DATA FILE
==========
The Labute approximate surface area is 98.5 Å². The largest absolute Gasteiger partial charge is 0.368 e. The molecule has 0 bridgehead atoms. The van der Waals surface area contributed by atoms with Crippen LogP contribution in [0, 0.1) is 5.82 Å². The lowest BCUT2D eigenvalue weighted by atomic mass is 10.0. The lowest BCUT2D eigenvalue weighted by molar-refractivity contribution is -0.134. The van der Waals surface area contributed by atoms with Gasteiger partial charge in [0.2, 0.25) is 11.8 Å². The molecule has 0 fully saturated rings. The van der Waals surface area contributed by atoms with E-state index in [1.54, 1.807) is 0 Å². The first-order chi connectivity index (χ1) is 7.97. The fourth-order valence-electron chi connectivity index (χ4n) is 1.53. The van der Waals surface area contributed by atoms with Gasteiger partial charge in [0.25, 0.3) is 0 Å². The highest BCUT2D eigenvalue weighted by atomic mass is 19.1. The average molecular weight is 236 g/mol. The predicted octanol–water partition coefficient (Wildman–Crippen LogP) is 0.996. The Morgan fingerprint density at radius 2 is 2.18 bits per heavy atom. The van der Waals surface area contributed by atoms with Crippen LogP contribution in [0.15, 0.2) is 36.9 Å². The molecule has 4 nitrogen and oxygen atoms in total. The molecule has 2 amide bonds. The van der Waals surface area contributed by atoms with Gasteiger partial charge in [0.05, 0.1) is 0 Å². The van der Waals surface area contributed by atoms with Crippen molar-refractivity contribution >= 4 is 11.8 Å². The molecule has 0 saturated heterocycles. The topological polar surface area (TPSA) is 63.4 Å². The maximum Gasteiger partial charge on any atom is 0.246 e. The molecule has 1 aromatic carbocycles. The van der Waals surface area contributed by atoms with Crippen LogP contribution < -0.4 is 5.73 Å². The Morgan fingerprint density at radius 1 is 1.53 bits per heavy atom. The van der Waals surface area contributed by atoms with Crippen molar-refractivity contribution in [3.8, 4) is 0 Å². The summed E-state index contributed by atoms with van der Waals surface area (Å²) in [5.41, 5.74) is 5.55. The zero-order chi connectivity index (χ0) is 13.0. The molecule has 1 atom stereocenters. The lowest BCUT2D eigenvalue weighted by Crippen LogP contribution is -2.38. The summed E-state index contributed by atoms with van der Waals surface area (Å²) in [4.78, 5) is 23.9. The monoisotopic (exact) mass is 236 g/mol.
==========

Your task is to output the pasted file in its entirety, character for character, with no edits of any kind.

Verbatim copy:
The Labute approximate surface area is 98.5 Å². The largest absolute Gasteiger partial charge is 0.368 e. The molecule has 0 bridgehead atoms. The van der Waals surface area contributed by atoms with Crippen LogP contribution in [0, 0.1) is 5.82 Å². The lowest BCUT2D eigenvalue weighted by atomic mass is 10.0. The lowest BCUT2D eigenvalue weighted by molar-refractivity contribution is -0.134. The van der Waals surface area contributed by atoms with Gasteiger partial charge in [0.2, 0.25) is 11.8 Å². The molecule has 0 fully saturated rings. The van der Waals surface area contributed by atoms with E-state index in [1.54, 1.807) is 0 Å². The first-order chi connectivity index (χ1) is 7.97. The fourth-order valence-electron chi connectivity index (χ4n) is 1.53. The van der Waals surface area contributed by atoms with Gasteiger partial charge in [0.25, 0.3) is 0 Å². The highest BCUT2D eigenvalue weighted by atomic mass is 19.1. The average molecular weight is 236 g/mol. The predicted octanol–water partition coefficient (Wildman–Crippen LogP) is 0.996. The Morgan fingerprint density at radius 2 is 2.18 bits per heavy atom. The van der Waals surface area contributed by atoms with Crippen LogP contribution in [0.15, 0.2) is 36.9 Å². The molecule has 4 nitrogen and oxygen atoms in total. The molecule has 2 amide bonds. The van der Waals surface area contributed by atoms with Gasteiger partial charge in [0.05, 0.1) is 0 Å². The van der Waals surface area contributed by atoms with Crippen molar-refractivity contribution >= 4 is 11.8 Å². The molecule has 0 saturated heterocycles. The topological polar surface area (TPSA) is 63.4 Å². The maximum Gasteiger partial charge on any atom is 0.246 e. The molecule has 1 aromatic carbocycles. The van der Waals surface area contributed by atoms with Crippen LogP contribution < -0.4 is 5.73 Å². The Morgan fingerprint density at radius 1 is 1.53 bits per heavy atom. The van der Waals surface area contributed by atoms with Crippen molar-refractivity contribution in [3.8, 4) is 0 Å². The summed E-state index contributed by atoms with van der Waals surface area (Å²) in [5.41, 5.74) is 5.55. The zero-order chi connectivity index (χ0) is 13.0. The molecule has 1 atom stereocenters. The lowest BCUT2D eigenvalue weighted by Crippen LogP contribution is -2.38. The summed E-state index contributed by atoms with van der Waals surface area (Å²) in [4.78, 5) is 23.9. The monoisotopic (exact) mass is 236 g/mol.